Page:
Acclaimed director Steven Soderbergh and HBO Films teamed up to for the biopic Behind the Candelabra. Based on the 2013 novel by Scott Thorson, the movie recounts the relationship Thorson (Matt Damon) had with famed American pianist, Liberace (Michael Douglas) from the late 1970s to mid 1980s. Matt Damon and Michael Douglas create two multi-dimensional characters in what could best be described as some of the actors’ finest work, and one of Soderbergh’s finest features.
The whirlwind romance begins in 1977 after Liberace and Scott are first introduced through a mutual friend named Bob (Scott Bakula). Liberace is taken by Scott’s youth; Scott is taken by lavishness and excess – and personalized affection, something vaguely known to him as a child raised in foster care. Together, they navigate a pleasant, loving world that gives way to rage, jealousy, and opposing downward spirals – one born of lust, the other from drugs.
Visually, from its period appearance (1970s, 80s) to its opulent costumes and visual makeup effects, Behind the Candelabra is wondrous. It’s a stunning and “candid” glimpse into the famous, secret life of an American celebrity, and it constantly asks us to consider Liberace’s sexuality. Was he or wasn’t he? It’s the question hanging on to every cinematic moment – from the winks and smiles to the nuanced glances and touches, to the overt sexualization of Damon’s physique, to the mink coats and opal rings. Soderbergh and Thorson’s suggestions are clear, and the performances are equally convincing.
Behind the Candelabra is a great character study. As Scott Thorson, Matt Damon does great work. Damon (and the screenwriter) arcs the character by embracing naivety and subtly, and slowly transforms his innocent, gentle attitude into one marked by aggression and paranoia. He’s an innocent boy and devoted companion who becomes a spoiled brat and drug addict under pressure to maintain his youth and beauty in the eyes of Liberace. As Damon’s character physically and emotionally struggles, Michael Douglas delivers and maintains Liberace’s vivacity. Douglas’ flamboyant performance is strong already, but moments of weakness – of lust and desire, sorrow, or confrontation – enhance the portrayal and show a mere mortal behind the glamorous facade – a mortal who rejects aging through his obsession with youth and beauty .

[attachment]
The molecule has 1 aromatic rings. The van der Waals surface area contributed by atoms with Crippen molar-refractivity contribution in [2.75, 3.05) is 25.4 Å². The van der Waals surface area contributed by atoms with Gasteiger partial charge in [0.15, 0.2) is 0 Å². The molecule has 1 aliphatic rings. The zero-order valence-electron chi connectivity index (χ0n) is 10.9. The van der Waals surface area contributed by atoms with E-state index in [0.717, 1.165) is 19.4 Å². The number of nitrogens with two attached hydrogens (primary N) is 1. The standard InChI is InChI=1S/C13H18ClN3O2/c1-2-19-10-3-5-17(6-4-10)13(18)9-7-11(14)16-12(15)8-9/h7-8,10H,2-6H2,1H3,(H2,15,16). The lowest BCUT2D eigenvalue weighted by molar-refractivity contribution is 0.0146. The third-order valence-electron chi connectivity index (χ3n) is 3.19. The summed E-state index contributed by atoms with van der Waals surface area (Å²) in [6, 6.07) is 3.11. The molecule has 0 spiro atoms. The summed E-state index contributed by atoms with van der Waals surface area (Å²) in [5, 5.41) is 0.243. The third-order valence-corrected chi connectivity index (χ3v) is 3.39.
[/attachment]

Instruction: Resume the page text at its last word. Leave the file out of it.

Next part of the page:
Damon and Douglas aren’t the only actors to deliver – the supporting cast features Dan Akyroyd as Seymour Heller and Rob Lowe as Dr. Jack Startz. As Heller, Akyroyd excels as Liberace’s no-nonsense talent agent and Rob Lowe gives a transformative, almost robotic performance (in a good way) as plastic surgeon Dr. Jack Startz. Due to prosthetics, Lowe’s face appears stretched as tightly as possible, making every part of his performance unsettling, in an a way sci-fi-horror fans are accustomed to. Appropriately, this alien-like character is a catalyst for the rift between Liberace and Scott.
Behind the Candelabra is a well-acted and visually appealing portrayal of Liberace and Scott Thorson’s relationship. How substantive Thorson’s claims are about his life with Liberace is unknown, but it’s an interesting consideration and pleasant movie all around. Behind the Candelabra runs runs 118 minutes, is rated TV-MA, and airs on HBO.